JUAN GONZALEZ: Jacquie, and I’d like to ask Tim Harper also, this whole issue of lawlessness and looting and attacks has gotten a lot of attention in the past few days. Many African American leaders claiming that it has been overblown; others saying no; and even the officials in New Orleans not quite being united. We’ve heard, on the one hand, that the allegations of rapes and murders that occurred in the Superdome have been discounted, and yet the Mayor of New Orleans yesterday said, admitted that, yes, some had occurred. So, I mean, what did you see on the ground in terms of this whole issue of the extent of the looting and the lawlessness?
JACQUIE SOOHEN: I saw very little looting in the areas I was in, to be honest. In the Ninth Ward, which I was surprised — I had thought I would see — in fact, the resident we went with expected to find his house looted, and he came back and everything was perfectly intact in there, and his neighborhood similarly hadn’t been looted at all. It was very much the community was staying there. So, I think perhaps it depends on block to block. The things that seem to be looted were the shopping centers downtown and that sort of a thing. More than anything, talking to other residents, it seems like a lot of these things are being used as scare tactics amongst the residents themselves.
JUAN GONZALEZ: And Tim Harper, what did you see in terms of actual looting or lawlessness, and credible reports that you received?
TIM HARPER: Well, we witnessed looting on a number of occasions, and in fact we witnessed widely divergent responses to it. One morning, driving into the city in Kenner, which is the district not far from the airport, Lucas again, we witnessed and we shot an armed takedown of a looter in a convenience store who was handcuffed at gunpoint and laid face down on the asphalt.
But then the next day, for example, driving along Magazine getting into New Orleans, a giant Whole Foods had just been looted. And people were just pushing grocery carts down the street filled with water and non-perishables, and the police had drove by, just moved over into the left lane so as not to impede their progress and just let them head off wherever they were heading with it. I think at that point, the realization, of course, had kicked in that people were looting in order to survive and to help others survive, and the police didn’t seem to be impeding their progress.
AMY GOODMAN: I was wondering if what we’re seeing in New Orleans is what we rarely see in this modern age of journalism, certainly when it comes to Iraq, and that is unembedded reporting. There were no troops there to embed with. Now, you have the President coming late to this saying that bodies are not to be filmed. Of course, how they impose that rule in Iraq, you are not supposed to see body bags or, you know, flag-draped coffins. But right now, what the American people have seen on their TV screens is reporters at the bull’s eye, which is what we rarely see, at the target end, because there are no troops that they are with. They’re there with the victims. They’re crying. They’re not in air-conditioned spaces. They’re subjected to the same horrendous conditions in New Orleans, and they’re experiencing the victims. Jacquie, or Tim, I’ll start with you, do you have any view on that, that idea of us seeing the power of what it means to see these images and the administration now very much trying to catch up and stop this from coming out?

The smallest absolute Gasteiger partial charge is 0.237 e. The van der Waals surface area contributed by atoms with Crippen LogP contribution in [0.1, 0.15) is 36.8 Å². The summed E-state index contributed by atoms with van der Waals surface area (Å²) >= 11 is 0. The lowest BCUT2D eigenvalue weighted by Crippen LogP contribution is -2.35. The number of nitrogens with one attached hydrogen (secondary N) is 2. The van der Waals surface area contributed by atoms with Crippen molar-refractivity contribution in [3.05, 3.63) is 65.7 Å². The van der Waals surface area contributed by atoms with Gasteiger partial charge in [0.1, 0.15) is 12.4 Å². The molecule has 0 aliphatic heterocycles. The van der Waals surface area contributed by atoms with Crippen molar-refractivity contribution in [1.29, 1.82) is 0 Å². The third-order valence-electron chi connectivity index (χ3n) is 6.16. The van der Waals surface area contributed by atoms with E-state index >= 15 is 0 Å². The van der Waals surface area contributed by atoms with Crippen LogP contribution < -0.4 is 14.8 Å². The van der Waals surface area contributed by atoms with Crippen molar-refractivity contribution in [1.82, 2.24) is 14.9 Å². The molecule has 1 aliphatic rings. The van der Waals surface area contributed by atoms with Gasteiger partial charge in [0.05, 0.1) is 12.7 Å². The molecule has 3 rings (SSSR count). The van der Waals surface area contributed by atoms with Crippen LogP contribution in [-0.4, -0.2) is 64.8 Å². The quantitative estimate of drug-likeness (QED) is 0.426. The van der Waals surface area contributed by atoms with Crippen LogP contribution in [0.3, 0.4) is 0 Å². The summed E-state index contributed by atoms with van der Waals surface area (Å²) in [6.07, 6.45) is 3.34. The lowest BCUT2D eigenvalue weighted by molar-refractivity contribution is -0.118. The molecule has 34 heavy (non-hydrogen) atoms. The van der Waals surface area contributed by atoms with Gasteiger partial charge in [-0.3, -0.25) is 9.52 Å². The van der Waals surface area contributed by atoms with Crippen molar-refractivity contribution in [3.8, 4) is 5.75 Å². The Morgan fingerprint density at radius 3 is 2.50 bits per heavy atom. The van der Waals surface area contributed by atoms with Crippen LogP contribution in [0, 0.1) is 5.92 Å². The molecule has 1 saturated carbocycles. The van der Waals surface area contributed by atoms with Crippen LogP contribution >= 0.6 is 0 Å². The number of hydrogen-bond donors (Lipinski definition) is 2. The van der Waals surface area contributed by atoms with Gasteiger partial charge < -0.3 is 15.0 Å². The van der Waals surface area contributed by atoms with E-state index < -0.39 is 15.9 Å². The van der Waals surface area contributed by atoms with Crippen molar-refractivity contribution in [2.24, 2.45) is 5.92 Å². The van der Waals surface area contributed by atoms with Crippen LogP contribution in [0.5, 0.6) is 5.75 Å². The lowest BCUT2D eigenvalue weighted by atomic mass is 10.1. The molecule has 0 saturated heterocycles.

TIM HARPER: Well, I just wanted to make one point, Amy. Somebody mentioned to me yesterday that just as the Pentagon had embedded reporters with soldiers during the Iraq invasion, so as inevitably your sentiments mesh with the soldiers’ — they’re there to help you and protect you — hundreds of reporters in the last ten days or so have been embedded with the poverty-stricken people of New Orleans. And I think there’s a possibility that this is changing some views, because when you’re embedded with people, and in fact when I say embedded, I mean it doesn’t matter how much money you have in your pocket in New Orleans, everybody was the same. There was nothing to buy. There was — the playing field was leveled.
And when you are embedded with people suffering like that, you tend to be sympathetic to their point of view. You tend to wonder where is the help? You tend to wonder why these people have been left behind, and you identify with them. And I’m wondering whether in this country and in the next little while there might be a more — a closer look at how so many people in New Orleans, for example, and Mississippi, where we were, are living in abject poverty. How did they fall under the radar? Maybe it’s time to take a look at this again, and maybe some views could be changed because of this.
AMY GOODMAN: Jacquie Soohen, your final comment?
JACQUIE SOOHEN: I definitely agree that from every — from the victims to the people who were able to survive the hurricane, people are very critical of how this is dealt with, and that has to do a lot with the power of the stories that are getting out.
AMY GOODMAN: Amazing to see across the political spectrum, when you see these images, unfiltered, from conservative Republicans to progressives, people denouncing what has happened. You can only wonder if we had seen these same images when it came to the invasion and occupation of Iraq, if people would have the same response. I want to thank you so much, Tim Harper, reporter with the Toronto Star, for joining us in Washington, D.C., and Jacquie Soohen, independent filmmaker with Big Noise Films here in New York. Both just back from covering New Orleans.